A few weeks ago, Activision invited me to their Preview Event for Sekiro: Shadows Die Twice. There was A LOT to unpack from the night and I couldn’t include it all in my ’First Impressions & Interview’ article – though lord knows I tried! Beyond the hours of gameplay and a video conference with FromSoftware’s Marketing Manager Yasuhiro Kitao, I also got to sit down with Activision’s Associate Producer for the project – Andrew Petrie – to ask him about his thoughts on the game and what it was like working with the legendary FromSoftware team.
Now to quote Andrew, “Producer is kind of a nebulous term”, and many of you might be wondering where an Associate Producer actually falls in the game creation process – or even how FromSoftware and Activision work together. Basically, if FromSoftware asks for help with anything, such as “quality assurance, localization, user testing [or even just] general guidance and suggestions on things they’re trying to improve”, Andrew and his team help them find a solution. Though even when asked for their input, Andrew makes sure that it’s a direction FromSoftware is comfortable with.
“We’re working towards the same goal… [and] it’s a relationship where we have a ton of mutual respect for each other. All we’re trying to do is just make sure we have the best product possible.”
And that love and respect is easy to see! When asked about his favorite personal moment during this whole project, Andrew recounted his first trip to Japan to visit the FromSoftware team.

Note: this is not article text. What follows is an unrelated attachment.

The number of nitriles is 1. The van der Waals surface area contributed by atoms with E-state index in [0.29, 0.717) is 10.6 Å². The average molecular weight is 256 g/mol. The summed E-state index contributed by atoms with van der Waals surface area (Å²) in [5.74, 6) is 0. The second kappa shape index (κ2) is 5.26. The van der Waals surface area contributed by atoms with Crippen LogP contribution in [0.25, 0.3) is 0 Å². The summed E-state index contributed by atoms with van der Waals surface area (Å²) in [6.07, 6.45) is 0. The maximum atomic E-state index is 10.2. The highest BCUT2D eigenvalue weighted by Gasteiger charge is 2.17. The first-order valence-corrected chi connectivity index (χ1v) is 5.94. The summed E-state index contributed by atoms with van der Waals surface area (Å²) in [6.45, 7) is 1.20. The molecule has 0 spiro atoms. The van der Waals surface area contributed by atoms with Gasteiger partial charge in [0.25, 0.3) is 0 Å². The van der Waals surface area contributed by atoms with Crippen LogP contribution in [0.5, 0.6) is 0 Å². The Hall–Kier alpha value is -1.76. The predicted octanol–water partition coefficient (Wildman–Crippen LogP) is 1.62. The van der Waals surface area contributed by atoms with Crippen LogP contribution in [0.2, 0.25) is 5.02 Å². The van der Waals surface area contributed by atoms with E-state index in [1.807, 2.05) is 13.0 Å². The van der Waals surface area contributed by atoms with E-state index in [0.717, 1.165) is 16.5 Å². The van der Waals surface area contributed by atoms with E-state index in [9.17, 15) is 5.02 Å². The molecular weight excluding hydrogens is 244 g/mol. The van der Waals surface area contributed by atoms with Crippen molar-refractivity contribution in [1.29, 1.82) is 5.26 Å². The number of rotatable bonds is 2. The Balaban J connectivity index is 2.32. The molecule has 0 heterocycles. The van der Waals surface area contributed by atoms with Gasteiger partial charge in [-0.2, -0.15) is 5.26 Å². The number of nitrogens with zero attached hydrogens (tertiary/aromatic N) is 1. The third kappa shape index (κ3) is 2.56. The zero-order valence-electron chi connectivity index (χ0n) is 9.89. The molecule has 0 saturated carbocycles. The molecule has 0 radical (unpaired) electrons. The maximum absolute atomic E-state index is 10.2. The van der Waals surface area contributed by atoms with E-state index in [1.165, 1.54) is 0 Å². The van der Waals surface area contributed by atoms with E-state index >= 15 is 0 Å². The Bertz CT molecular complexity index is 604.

“It was the first time I got to go to Japan, I got to go and sit in their office, talk through design meetings and discussions about everything they were working on at the time. And it was kind of a surreal experience just being able to be in their office, working directly with the team that we’ve only heard of for so long. And now I’ve been back and forth a few times, and it’s still amazing! Every time I go, it’s something new!”
Since Andrew got to sit in on so many meetings, I was curious to know the inspirations for the new game and whether or not it was tied to a previous FromSoftware game called Tenchu. As it turns out, Tenchu was certainly part of those initial discussions, but it was by no means the sole inspiration.
“[FromSoftware] spent time looking at Tenchu and saying ‘there are a lot of concepts in this game that we think are really really cool’, but they really wanted to turn it into something new and evolve it into a new product. And that’s how this game came out…. You can see some of the influences of [Tenchu], but they also took [inspiration] from many of the previous games they’ve made. Not even just the SoulsBorne genre, but everything else they’ve worked on.”
Though this multi-source inspiration was important because Sekiro takes the usual SoulsBorne formula in a direction it’s never gone before…. Up (literally).
“Yah! It’s weird, but awesome right? They haven’t done 3D movement like this in any of their flagship SoulsBorne games… So trying to be able to weave that in and find all of these really interesting ways in which a jump can be used was a really cool challenge for FromSoftware. And every step of the way, it was really cool for us on the Activision side to see how it was integrated.”